Electric vehicle manufacturer Tesla (NASDAQ: TSLA) could soon be joining the 2022 stock-split club that already includes Amazon, Alphabet, and Shopify. Paperwork filed with the Securities and Exchange Commission (SEC) late Friday reads that the company intends to increase its total number of authorized shares in order to “facilitate a 3-for-1 split of our common stock in the form of a stock dividend.”
This may result in a much-needed rebound effort from the stock. Shares are down more than 40% from their November highs, leading weakness being mirrored by many technology names, including the aforementioned Amazon and Alphabet. Both stocks perked up in response to announcements that splits were forthcoming. And, at least for Amazon, the split appears to have provided something of a bullish bump, even if it was ultimately unwound by the market’s bigger bearish tide in the meantime.
It’s also possible investors have already figured out that stock splits don’t actually make a company more profitable. They just divvy up value using a different baseline share count.
On the agenda
The split isn’t set in stone, for the record. Tesla’s board of directors is simply requesting that shareholders authorize the issuance of another four million shares, up from the current cap of two million, only 1.04 million of which are currently outstanding. The matter will be put to a vote at the company’s 2022 shareholder meeting scheduled for Aug. 4.
Given the market environment and CEO Elon Musk‘s success leading the electric vehicle company to sustained profitability, however, it’s unlikely investors will reject the request that could ultimately work in their favor. As the official SEC filing explains, since “retail investors have expressed a high level of interest in investing in our stock, we believe the stock split will also make our common stock more accessible to our retail shareholders.”
The filing adds: “Our success depends on attracting and retaining excellent talent, not only through providing a respectful, safe, inclusive and equitable workplace, but also through offering outstanding benefits and highly competitive compensation packages.” These packages include equity-based awards.
The upcoming shareholder meeting will also facilitate votes on two board members, although that’s not the biggest news regarding the company’s board. Rather, the impending exit of board member Larry Ellison — Oracle‘s co-founder and Chief Technology Officer — will be used by Tesla as an opportunity to reduce its current board of eight directors to only seven. Simultaneously, the company is asking investors to decrease its directors’ terms from three years to two years.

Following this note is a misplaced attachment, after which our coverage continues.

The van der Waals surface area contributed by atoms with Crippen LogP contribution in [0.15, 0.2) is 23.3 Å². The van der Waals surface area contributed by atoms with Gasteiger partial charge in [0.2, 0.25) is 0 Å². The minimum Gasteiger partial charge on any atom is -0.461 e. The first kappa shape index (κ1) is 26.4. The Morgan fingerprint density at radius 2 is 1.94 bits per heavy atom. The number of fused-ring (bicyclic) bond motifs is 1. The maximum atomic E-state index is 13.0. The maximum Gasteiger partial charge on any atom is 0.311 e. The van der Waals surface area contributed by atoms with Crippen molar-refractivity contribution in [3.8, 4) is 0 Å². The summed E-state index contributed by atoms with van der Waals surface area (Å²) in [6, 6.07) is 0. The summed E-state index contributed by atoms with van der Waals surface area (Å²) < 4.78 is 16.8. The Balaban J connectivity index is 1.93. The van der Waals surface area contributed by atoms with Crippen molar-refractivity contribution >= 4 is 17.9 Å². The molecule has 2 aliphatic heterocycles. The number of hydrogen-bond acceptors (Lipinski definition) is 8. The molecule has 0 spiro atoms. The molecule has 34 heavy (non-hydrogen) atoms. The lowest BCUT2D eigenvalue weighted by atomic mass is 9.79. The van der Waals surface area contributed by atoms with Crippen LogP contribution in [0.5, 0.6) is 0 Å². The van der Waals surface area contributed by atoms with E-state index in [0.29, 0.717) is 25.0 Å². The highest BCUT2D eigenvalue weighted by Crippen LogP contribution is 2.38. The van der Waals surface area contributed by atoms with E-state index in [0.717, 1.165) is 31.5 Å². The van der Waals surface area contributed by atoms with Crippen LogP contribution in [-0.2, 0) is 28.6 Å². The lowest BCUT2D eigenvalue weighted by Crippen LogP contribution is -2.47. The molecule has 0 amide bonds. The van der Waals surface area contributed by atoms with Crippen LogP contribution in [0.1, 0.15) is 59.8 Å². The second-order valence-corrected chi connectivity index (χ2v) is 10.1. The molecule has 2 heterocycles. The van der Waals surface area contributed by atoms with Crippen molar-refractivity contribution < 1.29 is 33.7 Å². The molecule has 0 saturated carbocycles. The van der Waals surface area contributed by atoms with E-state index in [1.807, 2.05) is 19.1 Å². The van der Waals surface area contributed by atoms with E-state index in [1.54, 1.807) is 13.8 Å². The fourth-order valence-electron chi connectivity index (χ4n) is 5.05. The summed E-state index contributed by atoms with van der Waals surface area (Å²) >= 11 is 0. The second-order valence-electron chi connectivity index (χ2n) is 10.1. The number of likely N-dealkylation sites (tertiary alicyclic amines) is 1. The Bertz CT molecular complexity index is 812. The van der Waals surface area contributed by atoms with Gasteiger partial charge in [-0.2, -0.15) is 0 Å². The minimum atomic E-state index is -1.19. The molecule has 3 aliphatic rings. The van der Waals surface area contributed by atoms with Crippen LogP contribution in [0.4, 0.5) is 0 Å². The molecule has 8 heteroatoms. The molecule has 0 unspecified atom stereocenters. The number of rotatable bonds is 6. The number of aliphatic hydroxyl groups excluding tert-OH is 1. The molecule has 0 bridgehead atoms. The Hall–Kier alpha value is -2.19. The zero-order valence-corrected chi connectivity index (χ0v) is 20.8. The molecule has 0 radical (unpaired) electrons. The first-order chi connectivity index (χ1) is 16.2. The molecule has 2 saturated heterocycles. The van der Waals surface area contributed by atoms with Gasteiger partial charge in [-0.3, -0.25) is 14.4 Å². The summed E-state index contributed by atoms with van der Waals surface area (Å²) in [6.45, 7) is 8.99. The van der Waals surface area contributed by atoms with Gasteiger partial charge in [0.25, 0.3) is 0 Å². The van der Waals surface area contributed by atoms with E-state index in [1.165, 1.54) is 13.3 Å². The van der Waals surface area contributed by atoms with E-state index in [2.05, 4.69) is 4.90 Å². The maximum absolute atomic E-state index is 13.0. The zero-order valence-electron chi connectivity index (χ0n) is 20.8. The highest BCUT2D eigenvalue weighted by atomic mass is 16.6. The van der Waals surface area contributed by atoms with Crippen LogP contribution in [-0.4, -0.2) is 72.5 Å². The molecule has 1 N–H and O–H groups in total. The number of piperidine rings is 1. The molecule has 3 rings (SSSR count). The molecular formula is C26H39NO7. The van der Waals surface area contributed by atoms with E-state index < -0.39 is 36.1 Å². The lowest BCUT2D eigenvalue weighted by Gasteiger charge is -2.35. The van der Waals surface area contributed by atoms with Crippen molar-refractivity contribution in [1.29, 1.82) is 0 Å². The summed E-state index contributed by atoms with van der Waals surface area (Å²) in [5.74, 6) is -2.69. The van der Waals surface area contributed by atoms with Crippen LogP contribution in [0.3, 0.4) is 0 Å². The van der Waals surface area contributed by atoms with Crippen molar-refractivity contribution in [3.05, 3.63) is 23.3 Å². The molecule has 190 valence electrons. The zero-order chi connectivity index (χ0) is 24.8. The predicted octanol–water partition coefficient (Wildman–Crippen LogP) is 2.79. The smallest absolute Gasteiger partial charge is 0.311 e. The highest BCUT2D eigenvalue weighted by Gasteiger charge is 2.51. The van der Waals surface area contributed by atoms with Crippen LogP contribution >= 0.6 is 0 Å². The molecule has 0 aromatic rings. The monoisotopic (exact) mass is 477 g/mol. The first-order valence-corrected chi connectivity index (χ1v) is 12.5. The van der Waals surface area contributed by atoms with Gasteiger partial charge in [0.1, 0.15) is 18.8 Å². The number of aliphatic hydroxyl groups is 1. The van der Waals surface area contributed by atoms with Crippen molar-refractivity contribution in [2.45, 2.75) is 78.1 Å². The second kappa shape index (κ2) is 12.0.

Anti-harassment, collective bargaining, and reporting on lobbying efforts are also on the agenda for Tesla’s Aug. 4 shareholder meeting. The stock issuance approval required for the planned 3-for-1 split, however, is clearly the centerpiece of the decisions to be made that day.
Higher highs ahead?
Stock splits have been well-received by shareholders, historically speaking. They’re usually done in response to rising stock prices, and although they’re only the equivalent to exchanging a one-dollar bill for a dollar’s worth of change, investors tend to view these reconfigurations through a bullish lens. It’s not a stretch to believe a company’s underlying success that drove a stock’s price higher in the past will continue doing so in the future.
Be wary of assuming post-split gains are a foregone conclusion, however. This bullishness is just as often attributable to the market environment as it is to the split itself. And they’re often only seen from stocks of companies that depend on a strong economic environment while in a strong economic environment.
To this end, although Tesla is the primary pioneer of electric vehicles and a solid company in its own right, just a little over a week ago Musk himself warned employees that about 10% of them would be let go in the foreseeable future because he’s got a “super bad feeling” about the economy. Friday’s reported multi-decade-high consumer inflation rate of 8.6% for May suggests Musk’s worry may well be on target.
In this light, stepping into Tesla shares only because a stock split is in the offing isn’t a move most investors need to bother making. Indeed, given the current, mostly bearish environment, such a move leans toward being an outright bad idea.
That’s not to say Tesla shares are doomed, because they aren’t. Electric vehicles are the future to be sure. The U.S. Energy Information Administration estimates the number of EVs traveling the world’s roads will swell from around 10 million now to more than 670 million by 2050. A huge number of them are sure to be Teslas. If you’re thinking in this 30-year timeframe — or even just a 10-year timeframe — Tesla’s a great long-term holding.
Of course, if that’s your mental timeframe, the upcoming 3-for-1 split also has no meaningful bearing on your prospective long-term gains.
John Mackey, CEO of Whole Foods Market, an Amazon subsidiary, is a member of The Motley Fool’s board of directors. Suzanne Frey, an executive at Alphabet, is a member of The Motley Fool’s board of directors. James Brumley has positions in Alphabet (A shares). The Motley Fool has positions in and recommends Alphabet (A shares), Alphabet (C shares), Amazon, Shopify, and Tesla. The Motley Fool recommends the following options: long January 2023 $1,140 calls on Shopify and short January 2023 $1,160 calls on Shopify. The Motley Fool has a disclosure policy.